Searching over 5,500,000 cases.


searching
Buy This Entire Record For $7.95

Download the entire decision to receive the complete text, official citation,
docket number, dissents and concurrences, and footnotes for this case.

Learn more about what you receive with purchase of this case.

North Carolina v. Bevin

Filed: January 19, 1982.

STATE OF NORTH CAROLINA
v.
SHIRLEY BEVIN



Appeal by defendant from Friday, Judge. Judgment entered 16 December 1980 in Superior Court, Burke County. Heard in the Court of Appeals 11 December 1981.

Arnold, Judge. Judges Martin (Harry C.) and Wells concur.

Arnold

As her first assignment of error, defendant argues that the trial court erred in failing to instruct the jury properly on self-defense in its final mandate. While the defendant concedes that the jury was properly instructed on self-defense earlier in the charge, she contends that a later reference to self-defense made between instructions on two lesser included offenses was insufficient to fulfill the requirement introduced by our Supreme Court in State v. Dooley, 285 N.C. 158. 203 S.E.2d 815 (1974).

In Dooley, the Court set forth a model instruction to be included in the final mandate where evidence of self-defense had been introduced at trial. While this Court has not construed Dooley to require rigid adherence to this model instruction, we have held that the trial court's final mandate must adequately explain to the jury that they can find the defendant not guilty by reason of self-defense. State v. Carter, 42 N.C. App. 325,256 S.E.2d 535 (1979).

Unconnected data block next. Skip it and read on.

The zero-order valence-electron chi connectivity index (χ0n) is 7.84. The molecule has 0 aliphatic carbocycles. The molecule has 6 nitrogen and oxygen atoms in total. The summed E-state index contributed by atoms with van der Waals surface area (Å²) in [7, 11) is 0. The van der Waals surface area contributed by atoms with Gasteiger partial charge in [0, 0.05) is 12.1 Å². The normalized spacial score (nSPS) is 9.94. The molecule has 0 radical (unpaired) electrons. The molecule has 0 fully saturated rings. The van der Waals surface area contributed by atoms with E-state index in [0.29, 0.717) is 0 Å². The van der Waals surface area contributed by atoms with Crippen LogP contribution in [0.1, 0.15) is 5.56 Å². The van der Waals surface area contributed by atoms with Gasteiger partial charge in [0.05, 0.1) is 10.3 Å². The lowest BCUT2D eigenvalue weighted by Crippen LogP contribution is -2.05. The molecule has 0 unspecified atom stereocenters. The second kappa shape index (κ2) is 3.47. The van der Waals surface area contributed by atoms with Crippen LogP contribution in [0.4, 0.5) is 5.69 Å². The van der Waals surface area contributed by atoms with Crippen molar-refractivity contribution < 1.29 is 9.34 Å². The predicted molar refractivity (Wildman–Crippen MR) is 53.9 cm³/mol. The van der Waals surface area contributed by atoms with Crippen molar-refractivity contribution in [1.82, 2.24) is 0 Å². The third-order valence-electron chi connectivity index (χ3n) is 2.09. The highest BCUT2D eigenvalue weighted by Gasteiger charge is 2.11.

In the present case, the trial judge, after instructing on assault with a deadly weapon inflicting serious injury, and prior to instructing on assault with a deadly weapon, gave the jury the following instruction:

478 [I]f you find the defendant acted properly on the first, second, or third issue, you would find her not guilty, self-defense being a complete defense to the crime charged.

We find that this instruction did not adequately explain to the jury that not guilty by reason of self-defense was a possible verdict, and that the burden was on the State to show that the defendant did not act in self-defense.

We find it unnecessary to address defendant's second assignment of error since the trial court's failure to include an adequate instruction on self-defense in its final mandate is prejudicial error entitling defendant to a new trial.

New trial.

Disposition

New trial.

19820119

© 1998 VersusLaw ...

Buy This Entire Record For $7.95

Download the entire decision to receive the complete text, official citation,
docket number, dissents and concurrences, and footnotes for this case.

Learn more about what you receive with purchase of this case.